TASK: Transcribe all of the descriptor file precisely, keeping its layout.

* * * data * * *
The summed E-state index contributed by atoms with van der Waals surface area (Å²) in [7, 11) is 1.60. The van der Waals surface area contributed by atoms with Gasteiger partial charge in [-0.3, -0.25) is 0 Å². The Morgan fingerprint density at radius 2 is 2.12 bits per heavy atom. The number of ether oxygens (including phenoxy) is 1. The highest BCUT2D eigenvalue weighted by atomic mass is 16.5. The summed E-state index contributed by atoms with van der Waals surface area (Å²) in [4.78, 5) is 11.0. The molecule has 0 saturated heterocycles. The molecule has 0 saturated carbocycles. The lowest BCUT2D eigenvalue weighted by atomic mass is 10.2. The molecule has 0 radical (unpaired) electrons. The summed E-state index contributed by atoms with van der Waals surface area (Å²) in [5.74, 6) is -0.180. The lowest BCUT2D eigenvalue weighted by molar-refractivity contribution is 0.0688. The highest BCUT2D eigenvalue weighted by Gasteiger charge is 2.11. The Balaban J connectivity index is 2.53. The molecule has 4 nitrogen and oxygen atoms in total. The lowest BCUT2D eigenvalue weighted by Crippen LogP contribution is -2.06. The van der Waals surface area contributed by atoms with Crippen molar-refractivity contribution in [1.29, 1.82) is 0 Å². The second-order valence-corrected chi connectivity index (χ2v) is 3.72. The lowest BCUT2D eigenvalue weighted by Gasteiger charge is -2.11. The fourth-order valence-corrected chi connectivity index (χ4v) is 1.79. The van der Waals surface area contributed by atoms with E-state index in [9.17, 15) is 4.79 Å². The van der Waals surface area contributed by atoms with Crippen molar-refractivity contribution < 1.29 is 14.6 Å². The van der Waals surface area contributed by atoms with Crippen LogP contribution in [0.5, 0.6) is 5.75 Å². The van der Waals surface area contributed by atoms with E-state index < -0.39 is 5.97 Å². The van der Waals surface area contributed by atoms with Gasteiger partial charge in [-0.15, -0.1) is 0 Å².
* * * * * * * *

The summed E-state index contributed by atoms with van der Waals surface area (Å²) in [7, 11) is 1.60. The van der Waals surface area contributed by atoms with Gasteiger partial charge in [-0.3, -0.25) is 0 Å². The Morgan fingerprint density at radius 2 is 2.12 bits per heavy atom. The number of ether oxygens (including phenoxy) is 1. The highest BCUT2D eigenvalue weighted by atomic mass is 16.5. The summed E-state index contributed by atoms with van der Waals surface area (Å²) in [4.78, 5) is 11.0. The molecule has 0 saturated heterocycles. The molecule has 0 saturated carbocycles. The lowest BCUT2D eigenvalue weighted by atomic mass is 10.2. The molecule has 0 radical (unpaired) electrons. The summed E-state index contributed by atoms with van der Waals surface area (Å²) in [5.74, 6) is -0.180. The lowest BCUT2D eigenvalue weighted by molar-refractivity contribution is 0.0688. The highest BCUT2D eigenvalue weighted by Gasteiger charge is 2.11. The Balaban J connectivity index is 2.53. The molecule has 4 nitrogen and oxygen atoms in total. The lowest BCUT2D eigenvalue weighted by Crippen LogP contribution is -2.06. The van der Waals surface area contributed by atoms with Crippen molar-refractivity contribution in [1.29, 1.82) is 0 Å². The second-order valence-corrected chi connectivity index (χ2v) is 3.72. The lowest BCUT2D eigenvalue weighted by Gasteiger charge is -2.11. The fourth-order valence-corrected chi connectivity index (χ4v) is 1.79. The van der Waals surface area contributed by atoms with E-state index in [9.17, 15) is 4.79 Å². The van der Waals surface area contributed by atoms with Crippen molar-refractivity contribution < 1.29 is 14.6 Å². The van der Waals surface area contributed by atoms with Crippen LogP contribution in [0.5, 0.6) is 5.75 Å². The van der Waals surface area contributed by atoms with E-state index < -0.39 is 5.97 Å². The van der Waals surface area contributed by atoms with Gasteiger partial charge in [-0.15, -0.1) is 0 Å².